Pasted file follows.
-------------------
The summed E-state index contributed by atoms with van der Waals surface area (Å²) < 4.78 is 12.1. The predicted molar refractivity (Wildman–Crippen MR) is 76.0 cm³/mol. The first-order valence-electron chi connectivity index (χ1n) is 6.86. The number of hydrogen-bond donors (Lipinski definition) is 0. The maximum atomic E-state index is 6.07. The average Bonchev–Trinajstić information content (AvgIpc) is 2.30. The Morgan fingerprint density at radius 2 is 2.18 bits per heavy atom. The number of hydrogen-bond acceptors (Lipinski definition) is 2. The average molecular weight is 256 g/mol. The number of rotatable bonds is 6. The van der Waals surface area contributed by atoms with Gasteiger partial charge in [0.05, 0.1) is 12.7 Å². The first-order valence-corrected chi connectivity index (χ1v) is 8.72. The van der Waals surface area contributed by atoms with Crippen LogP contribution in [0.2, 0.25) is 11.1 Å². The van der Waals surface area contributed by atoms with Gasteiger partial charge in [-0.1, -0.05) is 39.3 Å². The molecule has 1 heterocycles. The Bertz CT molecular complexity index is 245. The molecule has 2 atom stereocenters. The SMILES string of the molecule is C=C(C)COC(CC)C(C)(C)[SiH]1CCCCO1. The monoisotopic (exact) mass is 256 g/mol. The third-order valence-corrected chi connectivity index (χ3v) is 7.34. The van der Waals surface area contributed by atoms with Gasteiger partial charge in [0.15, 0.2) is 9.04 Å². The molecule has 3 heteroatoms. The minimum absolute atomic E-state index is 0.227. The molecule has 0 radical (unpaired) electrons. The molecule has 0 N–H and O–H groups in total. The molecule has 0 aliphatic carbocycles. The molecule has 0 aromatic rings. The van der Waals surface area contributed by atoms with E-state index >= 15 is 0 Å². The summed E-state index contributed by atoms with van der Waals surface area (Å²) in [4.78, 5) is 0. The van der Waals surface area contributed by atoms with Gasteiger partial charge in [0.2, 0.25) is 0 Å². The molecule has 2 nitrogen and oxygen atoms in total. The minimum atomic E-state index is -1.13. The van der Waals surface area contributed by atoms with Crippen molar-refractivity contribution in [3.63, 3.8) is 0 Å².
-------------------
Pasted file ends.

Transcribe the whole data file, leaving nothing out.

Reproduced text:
The summed E-state index contributed by atoms with van der Waals surface area (Å²) < 4.78 is 12.1. The predicted molar refractivity (Wildman–Crippen MR) is 76.0 cm³/mol. The first-order valence-electron chi connectivity index (χ1n) is 6.86. The number of hydrogen-bond donors (Lipinski definition) is 0. The maximum atomic E-state index is 6.07. The average Bonchev–Trinajstić information content (AvgIpc) is 2.30. The Morgan fingerprint density at radius 2 is 2.18 bits per heavy atom. The number of hydrogen-bond acceptors (Lipinski definition) is 2. The average molecular weight is 256 g/mol. The number of rotatable bonds is 6. The van der Waals surface area contributed by atoms with Gasteiger partial charge in [0.05, 0.1) is 12.7 Å². The first-order valence-corrected chi connectivity index (χ1v) is 8.72. The van der Waals surface area contributed by atoms with Crippen LogP contribution in [0.2, 0.25) is 11.1 Å². The van der Waals surface area contributed by atoms with Gasteiger partial charge in [-0.1, -0.05) is 39.3 Å². The molecule has 1 heterocycles. The Bertz CT molecular complexity index is 245. The molecule has 2 atom stereocenters. The SMILES string of the molecule is C=C(C)COC(CC)C(C)(C)[SiH]1CCCCO1. The monoisotopic (exact) mass is 256 g/mol. The third-order valence-corrected chi connectivity index (χ3v) is 7.34. The van der Waals surface area contributed by atoms with Gasteiger partial charge in [0.15, 0.2) is 9.04 Å². The molecule has 3 heteroatoms. The minimum absolute atomic E-state index is 0.227. The molecule has 0 radical (unpaired) electrons. The molecule has 0 N–H and O–H groups in total. The molecule has 0 aliphatic carbocycles. The molecule has 0 aromatic rings. The van der Waals surface area contributed by atoms with E-state index >= 15 is 0 Å². The summed E-state index contributed by atoms with van der Waals surface area (Å²) in [4.78, 5) is 0. The van der Waals surface area contributed by atoms with Gasteiger partial charge in [0.2, 0.25) is 0 Å². The molecule has 2 nitrogen and oxygen atoms in total. The minimum atomic E-state index is -1.13. The van der Waals surface area contributed by atoms with Crippen molar-refractivity contribution in [3.63, 3.8) is 0 Å².